Interrogations - The Army Field Manual, which allows a number of abusive interrogation "techniques," including isolation, sleep deprivation, partial sensory deprivation, and inculcation of fear, along with loosening restrictions on use of drugs and no ban on use of stress positions or sensory overload, was approved as the model for use on interrogations. Still, a certain place was carved out for special treatment of "the most dangerous terrorists" (they forgot, tellingly, to add the word "suspected"). This was a victory for the psychologists and others of the Intelligence Science Board who put out the Educing Information report a few years back, and a defeat for those who want humane interrogations according to international law, an issue I'll elaborate on in a future post.
After extensively consulting with representatives of the Armed Forces, the relevant agencies in the Intelligence Community, and some of the nation’s most experienced and skilled interrogators, the Task Force concluded that the Army Field Manual provides appropriate guidance on interrogation for military interrogators and that no additional or different guidance was necessary for other agencies....Renditions -- The U.S. will still make use of renditions of individuals to other countries, relying once more on "assurances" by those countries that no torture will take place (although, once again, tellingly, the order itself does not say what those "assurances" are for), hiding in an official document the historical record of the government's own crimes. The mechanisms put in place -- supposed oversight by the State Department or other government-appointed mechanism -- are fig leafs, as it calls for oversight by the same government that is ordering the renditions. There is no mention, for instance, of oversight by, for instance, the International Red Cross.
The Task Force concluded, however, that the United States could improve its ability to interrogate the most dangerous terrorists by forming a specialized interrogation group, or High-Value Detainee Interrogation Group (HIG), that would bring together the most effective and experienced interrogators and support personnel from across the Intelligence Community, the Department of Defense and law enforcement. The creation of the HIG would build upon a proposal developed by the Intelligence Science Board.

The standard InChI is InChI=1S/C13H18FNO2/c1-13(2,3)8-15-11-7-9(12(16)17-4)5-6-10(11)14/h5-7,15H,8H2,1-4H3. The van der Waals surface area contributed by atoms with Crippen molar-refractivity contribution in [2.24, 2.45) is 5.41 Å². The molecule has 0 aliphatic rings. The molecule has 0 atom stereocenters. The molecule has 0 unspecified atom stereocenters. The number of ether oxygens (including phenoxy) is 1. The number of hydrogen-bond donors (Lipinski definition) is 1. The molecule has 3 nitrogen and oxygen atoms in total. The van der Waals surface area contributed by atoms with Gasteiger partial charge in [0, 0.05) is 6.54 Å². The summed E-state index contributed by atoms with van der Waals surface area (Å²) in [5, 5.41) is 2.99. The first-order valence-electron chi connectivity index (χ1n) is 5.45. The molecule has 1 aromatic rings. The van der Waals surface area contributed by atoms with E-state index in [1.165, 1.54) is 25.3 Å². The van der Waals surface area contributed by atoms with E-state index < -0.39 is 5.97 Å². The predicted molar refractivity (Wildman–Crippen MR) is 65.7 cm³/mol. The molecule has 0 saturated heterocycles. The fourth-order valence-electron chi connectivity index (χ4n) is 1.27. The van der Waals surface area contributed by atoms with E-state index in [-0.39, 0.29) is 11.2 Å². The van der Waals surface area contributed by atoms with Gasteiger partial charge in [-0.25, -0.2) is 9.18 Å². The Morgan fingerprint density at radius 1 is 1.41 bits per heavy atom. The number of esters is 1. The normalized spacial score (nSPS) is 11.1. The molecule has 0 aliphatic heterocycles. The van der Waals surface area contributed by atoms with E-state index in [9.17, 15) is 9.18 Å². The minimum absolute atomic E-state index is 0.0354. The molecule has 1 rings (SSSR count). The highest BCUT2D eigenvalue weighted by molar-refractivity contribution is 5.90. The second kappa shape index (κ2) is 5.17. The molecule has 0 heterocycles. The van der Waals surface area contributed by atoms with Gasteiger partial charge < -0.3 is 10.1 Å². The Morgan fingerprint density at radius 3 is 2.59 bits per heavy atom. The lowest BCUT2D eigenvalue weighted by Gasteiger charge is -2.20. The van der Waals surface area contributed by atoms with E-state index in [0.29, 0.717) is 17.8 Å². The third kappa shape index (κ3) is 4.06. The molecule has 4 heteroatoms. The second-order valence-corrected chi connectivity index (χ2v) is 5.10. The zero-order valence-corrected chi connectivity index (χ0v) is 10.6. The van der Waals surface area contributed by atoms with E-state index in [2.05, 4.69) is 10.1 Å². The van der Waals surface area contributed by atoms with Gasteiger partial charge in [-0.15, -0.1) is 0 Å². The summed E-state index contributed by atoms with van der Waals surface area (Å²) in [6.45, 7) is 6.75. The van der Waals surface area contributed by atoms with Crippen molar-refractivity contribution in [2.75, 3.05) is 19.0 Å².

To accomplish that goal, the Task Force recommended that the HIG should coordinate the deployment of mobile teams of experienced interrogators, analysts, subject matter experts and linguists to conduct interrogations of high-value terrorists if the United States obtains the ability to interrogate them.
When the United States transfers individuals to other countries, it may rely on assurances from the receiving country. The Task Force made several recommendations aimed at clarifying and strengthening U.S. procedures for obtaining and evaluating those assurances. These included a recommendation that the State Department be involved in evaluating assurances in all cases and a recommendation that the Inspector Generals of the Departments of State, Defense and Homeland Security prepare annually a coordinated report on transfers conducted by each of their agencies in reliance on assurances.The Special Task Force recommendations are a defeat for organizations like ACLU, Physicians for Human Rights, Center for Constitutional Rights, Amnesty International and others who called for a rescission of Appendix M of the Army Field Manual and an end to extraordinary renditions. It is a victory for the version of Bush-lite that is being assembled in the new, Democratic administration.
The Task Force also made several recommendations aimed at improving the United States’ ability to monitor the treatment of individuals transferred to other countries. These include a recommendation that agencies obtaining assurances from foreign countries insist on a monitoring mechanism, or otherwise establish a monitoring mechanism, to ensure consistent, private access to the individual who has been transferred, with minimal advance notice to the detaining government.
The fight against torture and state abuse of prisoners and violations of human rights will continue, but now, one must fight the Obama administration, backed by the apparatus of the Democratic Party. The new policy should be condemned, and progressives should contact their congresspeople and the administration and call for an overhaul of the AFM and an end to extraordinary renditions.